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Research Centre in International Relations


Members of the Centre are currently engaged in conducting research and writing publications on the following themes:

  • The government of security and liberty.
  • Changing temporalities, uncertain futures, risk and resilience.
  • The postcolonial international and the constitution of political space.
  • Cosmopolitanism as a political project.
  • Culture and International Relations.
  • Human Rights, Ethics, and International Relations.
  • Materiality and the political.
  • Intervention, peacebuilding and the re-shaping of societies.
  • Mobility and politics beyond community.
  • Social media and reinventions of community.

Current Projects


The  Research Center in International Relations of King’s College London is currently involved in the SOURCE Network of Excellence. Funded under the 7th Framework Programme of the European Commission, this project started in January 2014 and will end in December 2018. Coordinated by the Peace Research Center of Oslo (PRIO), the SOURCE Network of Excellence aims at creating a robust and sustainable virtual centre of excellence capable of exploring and advancing societal issues in security research and development. The SOURCE Network of Excellence is built upon five types of activities: networking activities, research, information gathering, education and training, and knowledge-sharing. A great deal of the fundamental research activity falls to the RCIR, which is in charge of conducting Workpackage 4 on mapping the professionals and institutions of societal security in Europe. To this end, RCIR is developping a set of methodological principles articulating qualitative and quantitative methods. It will then study discourses on societal security, conduct interviews with top- and middle-management of EU security agencies such as Frontex, Europol, or ENISA. Particular emphasis will also be put on the role that private firms play in defining the relations between society and security in Europe.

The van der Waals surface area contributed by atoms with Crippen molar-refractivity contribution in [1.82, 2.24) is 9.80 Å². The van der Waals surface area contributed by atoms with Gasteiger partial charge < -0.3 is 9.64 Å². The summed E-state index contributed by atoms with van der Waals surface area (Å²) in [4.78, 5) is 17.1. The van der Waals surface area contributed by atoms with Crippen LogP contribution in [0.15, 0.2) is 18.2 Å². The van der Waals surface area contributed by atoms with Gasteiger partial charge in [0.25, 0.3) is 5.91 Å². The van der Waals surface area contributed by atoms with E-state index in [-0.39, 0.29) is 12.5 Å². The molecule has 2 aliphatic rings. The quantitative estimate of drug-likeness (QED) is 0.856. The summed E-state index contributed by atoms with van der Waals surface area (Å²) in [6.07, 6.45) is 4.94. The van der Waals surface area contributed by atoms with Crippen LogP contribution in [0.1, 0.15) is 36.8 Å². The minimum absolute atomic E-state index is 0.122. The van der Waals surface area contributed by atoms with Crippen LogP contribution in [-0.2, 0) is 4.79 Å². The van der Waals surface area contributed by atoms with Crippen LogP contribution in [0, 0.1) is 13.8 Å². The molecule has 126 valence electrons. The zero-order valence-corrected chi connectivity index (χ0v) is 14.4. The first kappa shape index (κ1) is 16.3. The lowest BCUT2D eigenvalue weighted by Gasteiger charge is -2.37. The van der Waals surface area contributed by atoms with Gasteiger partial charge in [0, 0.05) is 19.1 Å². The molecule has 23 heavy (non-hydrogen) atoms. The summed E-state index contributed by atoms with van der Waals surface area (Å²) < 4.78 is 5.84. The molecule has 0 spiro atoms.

See also:

SOURCE team 

Claudia Aradau

Didier Bigo

Vivienne Jabri

Médéric Martin-Mazé

Security practices

Add your content here The lexicon of security has increasingly expanded to encompass more and more social, economic and political areas. RCIR members conduct research on security understood not as a state to be achieved, but as a practice. They have analysed discursive practices and bureaucratic routines, media representations and expert interventions to understand the implications that security has for democratic life. The Changing Landscape of European Security and Liberty (Challenge project) was a flagship project, which challenged ideas about the balance between security and liberty and explored the exceptional and routine practices of the ‘war on terror’.  Centre members also conduct research on the transformation of security practices, from traditional national security towards emergency, prevention, preparedness and resilience. They therefore seek to develop an understanding of war and security in terms of the government of populations, and within this remit, analyse the relations between security practices, law and crime.

Political activism and resistance